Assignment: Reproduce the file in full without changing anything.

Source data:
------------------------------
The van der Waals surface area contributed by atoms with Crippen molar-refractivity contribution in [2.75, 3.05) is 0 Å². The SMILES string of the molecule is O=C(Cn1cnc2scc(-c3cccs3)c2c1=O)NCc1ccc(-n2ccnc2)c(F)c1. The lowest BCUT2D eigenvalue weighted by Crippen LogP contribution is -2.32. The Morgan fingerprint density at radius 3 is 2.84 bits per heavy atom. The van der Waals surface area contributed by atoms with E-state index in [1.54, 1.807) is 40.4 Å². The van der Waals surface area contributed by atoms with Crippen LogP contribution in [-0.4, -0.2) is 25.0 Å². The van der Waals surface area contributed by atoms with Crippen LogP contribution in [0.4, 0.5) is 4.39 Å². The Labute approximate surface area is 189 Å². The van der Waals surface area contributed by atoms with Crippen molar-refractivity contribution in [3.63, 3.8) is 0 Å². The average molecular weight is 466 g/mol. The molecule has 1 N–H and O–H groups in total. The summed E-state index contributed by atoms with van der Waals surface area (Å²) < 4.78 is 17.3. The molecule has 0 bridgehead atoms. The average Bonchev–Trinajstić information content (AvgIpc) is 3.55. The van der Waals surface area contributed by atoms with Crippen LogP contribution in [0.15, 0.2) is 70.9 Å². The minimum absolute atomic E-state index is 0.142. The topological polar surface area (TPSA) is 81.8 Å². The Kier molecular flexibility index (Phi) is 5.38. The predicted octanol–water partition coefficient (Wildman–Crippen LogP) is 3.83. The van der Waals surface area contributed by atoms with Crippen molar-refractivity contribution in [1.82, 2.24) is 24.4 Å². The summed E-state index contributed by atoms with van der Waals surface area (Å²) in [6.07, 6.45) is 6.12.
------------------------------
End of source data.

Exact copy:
The van der Waals surface area contributed by atoms with Crippen molar-refractivity contribution in [2.75, 3.05) is 0 Å². The SMILES string of the molecule is O=C(Cn1cnc2scc(-c3cccs3)c2c1=O)NCc1ccc(-n2ccnc2)c(F)c1. The lowest BCUT2D eigenvalue weighted by Crippen LogP contribution is -2.32. The Morgan fingerprint density at radius 3 is 2.84 bits per heavy atom. The van der Waals surface area contributed by atoms with E-state index in [1.54, 1.807) is 40.4 Å². The van der Waals surface area contributed by atoms with Crippen LogP contribution in [-0.4, -0.2) is 25.0 Å². The van der Waals surface area contributed by atoms with Crippen LogP contribution in [0.4, 0.5) is 4.39 Å². The Labute approximate surface area is 189 Å². The van der Waals surface area contributed by atoms with Crippen molar-refractivity contribution in [3.63, 3.8) is 0 Å². The average molecular weight is 466 g/mol. The molecule has 1 N–H and O–H groups in total. The summed E-state index contributed by atoms with van der Waals surface area (Å²) < 4.78 is 17.3. The molecule has 0 bridgehead atoms. The average Bonchev–Trinajstić information content (AvgIpc) is 3.55. The van der Waals surface area contributed by atoms with Crippen LogP contribution in [0.15, 0.2) is 70.9 Å². The minimum absolute atomic E-state index is 0.142. The topological polar surface area (TPSA) is 81.8 Å². The Kier molecular flexibility index (Phi) is 5.38. The predicted octanol–water partition coefficient (Wildman–Crippen LogP) is 3.83. The van der Waals surface area contributed by atoms with Crippen molar-refractivity contribution in [1.82, 2.24) is 24.4 Å². The summed E-state index contributed by atoms with van der Waals surface area (Å²) in [6.07, 6.45) is 6.12.